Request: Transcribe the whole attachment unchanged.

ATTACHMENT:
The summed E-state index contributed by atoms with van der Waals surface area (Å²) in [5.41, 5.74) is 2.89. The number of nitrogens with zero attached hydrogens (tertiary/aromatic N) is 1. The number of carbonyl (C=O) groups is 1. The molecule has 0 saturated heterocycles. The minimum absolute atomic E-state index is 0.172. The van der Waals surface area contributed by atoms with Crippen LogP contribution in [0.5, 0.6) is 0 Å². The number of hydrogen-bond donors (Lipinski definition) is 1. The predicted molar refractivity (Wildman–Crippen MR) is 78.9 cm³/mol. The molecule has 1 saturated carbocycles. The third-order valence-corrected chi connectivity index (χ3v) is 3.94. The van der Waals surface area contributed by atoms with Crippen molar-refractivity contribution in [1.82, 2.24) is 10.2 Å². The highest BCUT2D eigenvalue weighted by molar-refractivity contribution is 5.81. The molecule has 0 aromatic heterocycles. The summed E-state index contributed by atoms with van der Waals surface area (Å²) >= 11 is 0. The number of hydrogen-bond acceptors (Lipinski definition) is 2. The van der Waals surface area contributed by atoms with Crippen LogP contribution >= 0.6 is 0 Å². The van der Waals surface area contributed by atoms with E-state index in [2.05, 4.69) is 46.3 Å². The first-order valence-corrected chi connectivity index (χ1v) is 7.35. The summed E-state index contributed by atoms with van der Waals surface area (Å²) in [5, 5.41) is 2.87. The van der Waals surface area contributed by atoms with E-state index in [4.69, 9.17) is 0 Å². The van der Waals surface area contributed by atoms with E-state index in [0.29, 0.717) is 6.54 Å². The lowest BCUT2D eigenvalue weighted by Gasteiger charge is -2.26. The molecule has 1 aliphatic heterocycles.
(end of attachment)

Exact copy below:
The summed E-state index contributed by atoms with van der Waals surface area (Å²) in [5.41, 5.74) is 2.89. The number of nitrogens with zero attached hydrogens (tertiary/aromatic N) is 1. The number of carbonyl (C=O) groups is 1. The molecule has 0 saturated heterocycles. The minimum absolute atomic E-state index is 0.172. The van der Waals surface area contributed by atoms with Crippen LogP contribution in [0.5, 0.6) is 0 Å². The number of hydrogen-bond donors (Lipinski definition) is 1. The predicted molar refractivity (Wildman–Crippen MR) is 78.9 cm³/mol. The molecule has 1 saturated carbocycles. The third-order valence-corrected chi connectivity index (χ3v) is 3.94. The van der Waals surface area contributed by atoms with Crippen molar-refractivity contribution in [1.82, 2.24) is 10.2 Å². The highest BCUT2D eigenvalue weighted by molar-refractivity contribution is 5.81. The molecule has 0 aromatic heterocycles. The summed E-state index contributed by atoms with van der Waals surface area (Å²) >= 11 is 0. The number of hydrogen-bond acceptors (Lipinski definition) is 2. The van der Waals surface area contributed by atoms with Crippen LogP contribution >= 0.6 is 0 Å². The van der Waals surface area contributed by atoms with E-state index in [2.05, 4.69) is 46.3 Å². The first-order valence-corrected chi connectivity index (χ1v) is 7.35. The summed E-state index contributed by atoms with van der Waals surface area (Å²) in [5, 5.41) is 2.87. The van der Waals surface area contributed by atoms with E-state index in [4.69, 9.17) is 0 Å². The van der Waals surface area contributed by atoms with E-state index in [0.29, 0.717) is 6.54 Å². The lowest BCUT2D eigenvalue weighted by Gasteiger charge is -2.26. The molecule has 1 aliphatic heterocycles.